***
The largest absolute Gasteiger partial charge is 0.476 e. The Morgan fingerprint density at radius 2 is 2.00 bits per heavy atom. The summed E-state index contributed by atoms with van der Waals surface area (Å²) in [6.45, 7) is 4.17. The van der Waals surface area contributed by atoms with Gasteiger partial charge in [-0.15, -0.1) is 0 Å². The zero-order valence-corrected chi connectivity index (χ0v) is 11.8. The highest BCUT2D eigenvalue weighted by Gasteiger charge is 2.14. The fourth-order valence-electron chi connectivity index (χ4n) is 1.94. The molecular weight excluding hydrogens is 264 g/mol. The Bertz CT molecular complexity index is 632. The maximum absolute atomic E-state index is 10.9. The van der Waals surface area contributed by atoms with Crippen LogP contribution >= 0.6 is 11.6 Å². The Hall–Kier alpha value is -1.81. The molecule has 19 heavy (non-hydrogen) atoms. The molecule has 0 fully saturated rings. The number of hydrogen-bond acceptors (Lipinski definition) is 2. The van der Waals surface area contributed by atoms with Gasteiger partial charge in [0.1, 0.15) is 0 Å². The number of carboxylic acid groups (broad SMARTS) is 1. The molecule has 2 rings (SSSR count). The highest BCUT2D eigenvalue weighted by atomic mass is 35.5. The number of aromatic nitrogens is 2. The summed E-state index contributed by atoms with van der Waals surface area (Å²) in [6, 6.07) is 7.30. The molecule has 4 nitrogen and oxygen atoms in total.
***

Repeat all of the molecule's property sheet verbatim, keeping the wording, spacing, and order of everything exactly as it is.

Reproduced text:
The largest absolute Gasteiger partial charge is 0.476 e. The Morgan fingerprint density at radius 2 is 2.00 bits per heavy atom. The summed E-state index contributed by atoms with van der Waals surface area (Å²) in [6.45, 7) is 4.17. The van der Waals surface area contributed by atoms with Gasteiger partial charge in [-0.15, -0.1) is 0 Å². The zero-order valence-corrected chi connectivity index (χ0v) is 11.8. The highest BCUT2D eigenvalue weighted by Gasteiger charge is 2.14. The fourth-order valence-electron chi connectivity index (χ4n) is 1.94. The molecular weight excluding hydrogens is 264 g/mol. The Bertz CT molecular complexity index is 632. The maximum absolute atomic E-state index is 10.9. The van der Waals surface area contributed by atoms with Crippen LogP contribution >= 0.6 is 11.6 Å². The Hall–Kier alpha value is -1.81. The molecule has 19 heavy (non-hydrogen) atoms. The molecule has 0 fully saturated rings. The number of hydrogen-bond acceptors (Lipinski definition) is 2. The van der Waals surface area contributed by atoms with Gasteiger partial charge in [0.1, 0.15) is 0 Å². The number of carboxylic acid groups (broad SMARTS) is 1. The molecule has 2 rings (SSSR count). The highest BCUT2D eigenvalue weighted by atomic mass is 35.5. The number of aromatic nitrogens is 2. The summed E-state index contributed by atoms with van der Waals surface area (Å²) in [6, 6.07) is 7.30. The molecule has 4 nitrogen and oxygen atoms in total.